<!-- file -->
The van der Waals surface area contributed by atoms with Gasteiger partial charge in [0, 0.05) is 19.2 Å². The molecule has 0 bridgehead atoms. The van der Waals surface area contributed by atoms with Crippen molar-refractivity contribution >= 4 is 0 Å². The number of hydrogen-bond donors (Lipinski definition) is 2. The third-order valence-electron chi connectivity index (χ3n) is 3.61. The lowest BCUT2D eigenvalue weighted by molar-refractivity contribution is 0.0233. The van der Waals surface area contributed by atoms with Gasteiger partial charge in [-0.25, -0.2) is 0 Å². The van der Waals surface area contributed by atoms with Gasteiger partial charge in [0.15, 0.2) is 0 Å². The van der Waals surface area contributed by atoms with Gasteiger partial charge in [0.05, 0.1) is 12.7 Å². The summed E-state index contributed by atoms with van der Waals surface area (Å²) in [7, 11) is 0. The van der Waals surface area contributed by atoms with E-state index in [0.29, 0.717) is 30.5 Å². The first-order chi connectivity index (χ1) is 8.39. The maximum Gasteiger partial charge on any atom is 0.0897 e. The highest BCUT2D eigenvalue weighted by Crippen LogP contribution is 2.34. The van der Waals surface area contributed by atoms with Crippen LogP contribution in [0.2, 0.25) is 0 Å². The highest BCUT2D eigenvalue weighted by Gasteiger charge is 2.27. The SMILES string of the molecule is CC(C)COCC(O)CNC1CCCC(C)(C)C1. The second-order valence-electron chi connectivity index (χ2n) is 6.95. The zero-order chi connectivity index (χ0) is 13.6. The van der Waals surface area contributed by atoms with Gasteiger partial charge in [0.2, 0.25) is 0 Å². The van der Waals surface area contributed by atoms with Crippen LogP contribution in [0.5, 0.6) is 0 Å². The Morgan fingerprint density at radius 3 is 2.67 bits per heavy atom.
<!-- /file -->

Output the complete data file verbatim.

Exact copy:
The van der Waals surface area contributed by atoms with Gasteiger partial charge in [0, 0.05) is 19.2 Å². The molecule has 0 bridgehead atoms. The van der Waals surface area contributed by atoms with Crippen molar-refractivity contribution >= 4 is 0 Å². The number of hydrogen-bond donors (Lipinski definition) is 2. The third-order valence-electron chi connectivity index (χ3n) is 3.61. The lowest BCUT2D eigenvalue weighted by molar-refractivity contribution is 0.0233. The van der Waals surface area contributed by atoms with Gasteiger partial charge in [-0.25, -0.2) is 0 Å². The van der Waals surface area contributed by atoms with Gasteiger partial charge in [0.15, 0.2) is 0 Å². The van der Waals surface area contributed by atoms with Gasteiger partial charge in [0.05, 0.1) is 12.7 Å². The summed E-state index contributed by atoms with van der Waals surface area (Å²) in [7, 11) is 0. The van der Waals surface area contributed by atoms with E-state index in [0.29, 0.717) is 30.5 Å². The first-order chi connectivity index (χ1) is 8.39. The maximum Gasteiger partial charge on any atom is 0.0897 e. The highest BCUT2D eigenvalue weighted by Crippen LogP contribution is 2.34. The van der Waals surface area contributed by atoms with Crippen LogP contribution in [0.2, 0.25) is 0 Å². The highest BCUT2D eigenvalue weighted by Gasteiger charge is 2.27. The SMILES string of the molecule is CC(C)COCC(O)CNC1CCCC(C)(C)C1. The second-order valence-electron chi connectivity index (χ2n) is 6.95. The zero-order chi connectivity index (χ0) is 13.6. The van der Waals surface area contributed by atoms with Gasteiger partial charge in [0.2, 0.25) is 0 Å². The van der Waals surface area contributed by atoms with Crippen LogP contribution in [0.5, 0.6) is 0 Å². The Morgan fingerprint density at radius 3 is 2.67 bits per heavy atom.